The Forgiven (2021) – Film Review
Director: John Michael McDonagh
Cast: Ralph Fiennes, Jessica Chastain, Matt Smith
By Sarah Morgan
Ralph Fiennes is on a bit of a roll at the moment. His current project, an adaptation of the Roald Dahl tale The World of Henry Orient, reunites him with his Grand Budapest Hotel director Wes Anderson, and his most recent film, The Menu, has gone down a treat with fans and critics.
They come off the back of a very busy 2021, which saw him pop up in four movies. The most prominent was the Bond flick No Time to Die, but arguably the best of them was The Forgiven, based on the novel of the same name by Lawrence Osborne.
“Sunshine and debauchery”
In 2008, Fiennes gave a memorable performance in In Bruges, which was written and directed by Martin McDonagh. The Forgiven gave him the opportunity to work with the Oscar-winner’s older brother, John Michael, and the result is a gripping drama in which the actor delivers another in a long line of charismatic performances.
Fiennes has always been a great actor, but in recent years, he seems to have relished being given the opportunity to take on more unusual and slightly bizarre characters, showing off a previously unknown penchant for comedy. Not that there are many laughs in The Forgiven, although it does have an offbeat, eccentric air.
Fiennes stars alongside Jessica Chastain (they also appeared in 2011’s Coriolanus together) as unhappily married couple David and Jo Henninger. They’re in Morocco to attend a lavish party being thrown by their friend, Richard but rather than escaping from their personal problems, they make them worse by accidentally running over and killing a teenager trying to sell them a fossil by the roadside.
Despite the fact that alcoholic David was intoxicated at the time, the police decide to brush the matter under the carpet. However, the boy’s father turns up and demands that David accompany him to his son’s funeral, which turns out to be a life-defining moment.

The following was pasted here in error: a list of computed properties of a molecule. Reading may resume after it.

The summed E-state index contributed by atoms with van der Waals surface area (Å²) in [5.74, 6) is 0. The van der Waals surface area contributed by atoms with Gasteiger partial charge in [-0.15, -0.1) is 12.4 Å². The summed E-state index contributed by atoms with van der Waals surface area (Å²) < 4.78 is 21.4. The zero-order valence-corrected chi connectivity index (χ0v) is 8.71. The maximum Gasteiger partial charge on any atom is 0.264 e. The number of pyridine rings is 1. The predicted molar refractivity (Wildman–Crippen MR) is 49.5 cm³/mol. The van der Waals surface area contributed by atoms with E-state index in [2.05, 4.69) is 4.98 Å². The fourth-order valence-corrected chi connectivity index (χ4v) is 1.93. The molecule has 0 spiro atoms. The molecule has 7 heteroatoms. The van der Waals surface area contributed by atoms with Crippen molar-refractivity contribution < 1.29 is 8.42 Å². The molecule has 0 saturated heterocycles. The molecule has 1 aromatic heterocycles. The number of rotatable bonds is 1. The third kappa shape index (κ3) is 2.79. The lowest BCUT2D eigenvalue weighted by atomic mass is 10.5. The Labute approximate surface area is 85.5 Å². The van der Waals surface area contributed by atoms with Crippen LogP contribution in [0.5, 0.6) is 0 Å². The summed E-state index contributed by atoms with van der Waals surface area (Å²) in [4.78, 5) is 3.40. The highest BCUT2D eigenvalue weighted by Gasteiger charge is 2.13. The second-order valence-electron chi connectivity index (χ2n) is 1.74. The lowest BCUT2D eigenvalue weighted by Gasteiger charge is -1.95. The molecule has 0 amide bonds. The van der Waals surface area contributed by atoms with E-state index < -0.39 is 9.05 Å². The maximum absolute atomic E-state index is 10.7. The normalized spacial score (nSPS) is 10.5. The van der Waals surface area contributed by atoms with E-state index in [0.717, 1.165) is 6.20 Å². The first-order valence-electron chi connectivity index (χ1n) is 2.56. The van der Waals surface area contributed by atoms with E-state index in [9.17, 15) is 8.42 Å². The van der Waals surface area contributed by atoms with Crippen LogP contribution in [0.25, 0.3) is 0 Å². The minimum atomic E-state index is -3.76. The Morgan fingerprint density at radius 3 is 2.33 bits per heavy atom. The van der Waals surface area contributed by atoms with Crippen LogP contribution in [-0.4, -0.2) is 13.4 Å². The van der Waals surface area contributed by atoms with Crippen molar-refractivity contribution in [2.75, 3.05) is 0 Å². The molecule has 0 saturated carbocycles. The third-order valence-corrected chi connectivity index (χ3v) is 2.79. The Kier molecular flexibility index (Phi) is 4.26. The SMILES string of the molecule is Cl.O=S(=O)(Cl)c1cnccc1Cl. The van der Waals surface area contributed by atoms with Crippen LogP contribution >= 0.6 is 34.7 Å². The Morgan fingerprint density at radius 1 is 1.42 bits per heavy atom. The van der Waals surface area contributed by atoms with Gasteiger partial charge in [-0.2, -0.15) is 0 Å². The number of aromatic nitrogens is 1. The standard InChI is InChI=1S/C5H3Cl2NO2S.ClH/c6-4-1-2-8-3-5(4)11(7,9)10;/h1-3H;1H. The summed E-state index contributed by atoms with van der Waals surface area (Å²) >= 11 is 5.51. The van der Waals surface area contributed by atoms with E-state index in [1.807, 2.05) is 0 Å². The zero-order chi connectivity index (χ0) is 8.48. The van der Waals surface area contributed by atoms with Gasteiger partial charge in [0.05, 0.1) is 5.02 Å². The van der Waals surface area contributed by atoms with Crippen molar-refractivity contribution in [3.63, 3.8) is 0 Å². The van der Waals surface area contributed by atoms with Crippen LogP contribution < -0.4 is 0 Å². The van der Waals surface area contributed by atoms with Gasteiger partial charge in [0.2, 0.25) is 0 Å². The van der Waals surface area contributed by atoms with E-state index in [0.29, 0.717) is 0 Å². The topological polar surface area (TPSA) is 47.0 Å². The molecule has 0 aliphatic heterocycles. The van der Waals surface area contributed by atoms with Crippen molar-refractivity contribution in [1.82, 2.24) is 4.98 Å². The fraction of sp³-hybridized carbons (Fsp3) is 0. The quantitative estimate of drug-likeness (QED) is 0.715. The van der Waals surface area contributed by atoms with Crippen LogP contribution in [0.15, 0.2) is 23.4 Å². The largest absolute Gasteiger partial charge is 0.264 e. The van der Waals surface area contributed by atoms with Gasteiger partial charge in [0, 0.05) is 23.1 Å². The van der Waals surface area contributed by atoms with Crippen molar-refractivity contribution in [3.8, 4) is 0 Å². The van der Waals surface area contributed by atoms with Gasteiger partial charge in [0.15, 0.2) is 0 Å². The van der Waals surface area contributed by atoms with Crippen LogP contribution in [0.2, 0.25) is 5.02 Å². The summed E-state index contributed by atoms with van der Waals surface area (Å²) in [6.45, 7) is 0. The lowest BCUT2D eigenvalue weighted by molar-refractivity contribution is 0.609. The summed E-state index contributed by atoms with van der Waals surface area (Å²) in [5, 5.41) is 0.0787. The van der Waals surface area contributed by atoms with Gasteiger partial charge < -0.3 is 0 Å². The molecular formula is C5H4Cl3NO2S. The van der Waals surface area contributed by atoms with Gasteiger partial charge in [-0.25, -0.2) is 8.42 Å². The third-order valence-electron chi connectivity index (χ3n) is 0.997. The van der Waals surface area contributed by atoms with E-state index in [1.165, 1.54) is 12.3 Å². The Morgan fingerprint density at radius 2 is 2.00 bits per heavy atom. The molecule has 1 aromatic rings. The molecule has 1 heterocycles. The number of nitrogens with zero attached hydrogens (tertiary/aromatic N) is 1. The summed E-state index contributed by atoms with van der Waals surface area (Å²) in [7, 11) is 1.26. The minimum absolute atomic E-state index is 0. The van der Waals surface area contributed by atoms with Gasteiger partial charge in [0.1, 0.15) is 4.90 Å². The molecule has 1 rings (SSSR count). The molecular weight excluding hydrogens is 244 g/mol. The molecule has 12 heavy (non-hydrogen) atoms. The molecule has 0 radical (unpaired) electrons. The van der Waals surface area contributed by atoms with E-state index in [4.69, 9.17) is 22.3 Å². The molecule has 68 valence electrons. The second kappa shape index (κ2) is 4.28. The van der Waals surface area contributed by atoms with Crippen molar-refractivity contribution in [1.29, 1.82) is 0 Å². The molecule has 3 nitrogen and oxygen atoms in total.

Jo, meanwhile, is left behind to enjoy the sunshine and debauchery on offer at Richard’s remote holiday home. The couple leave together, but it’s clear that life will never be the same again.
Matt Smith who, incidentally, played a younger version of Fiennes’ character in In Bruges, but had his scenes cut from the final film, plays Richard. He and his lover (Caleb Landry Jones) claim to adore their new Moroccan base and the local people, but are patronising towards them – little realising that despite their wealth, it’s the staff who really wield the power.
Smith is wonderful, and I couldn’t help but wonder if there could be a spin-off featuring his character. Watch out too for a nod to his star-making role in Doctor Who courtesy of a Dalek found in an unexpected place.
Chastain is fine too as Jo, all glacial, cold-eyed beauty, a woman so unhappy she seems to have closed herself off from the world, until Christopher Abbott’s louche, opportunistic American businessman wanders into view.
But it’s Fiennes who dominates; even when he’s not on screen, we’re wondering what David is doing and how he will react to certain events. But we’d expect nothing less from such a consummate performer – and no matter how many projects he churns out, I for one will always be thrilled to see him.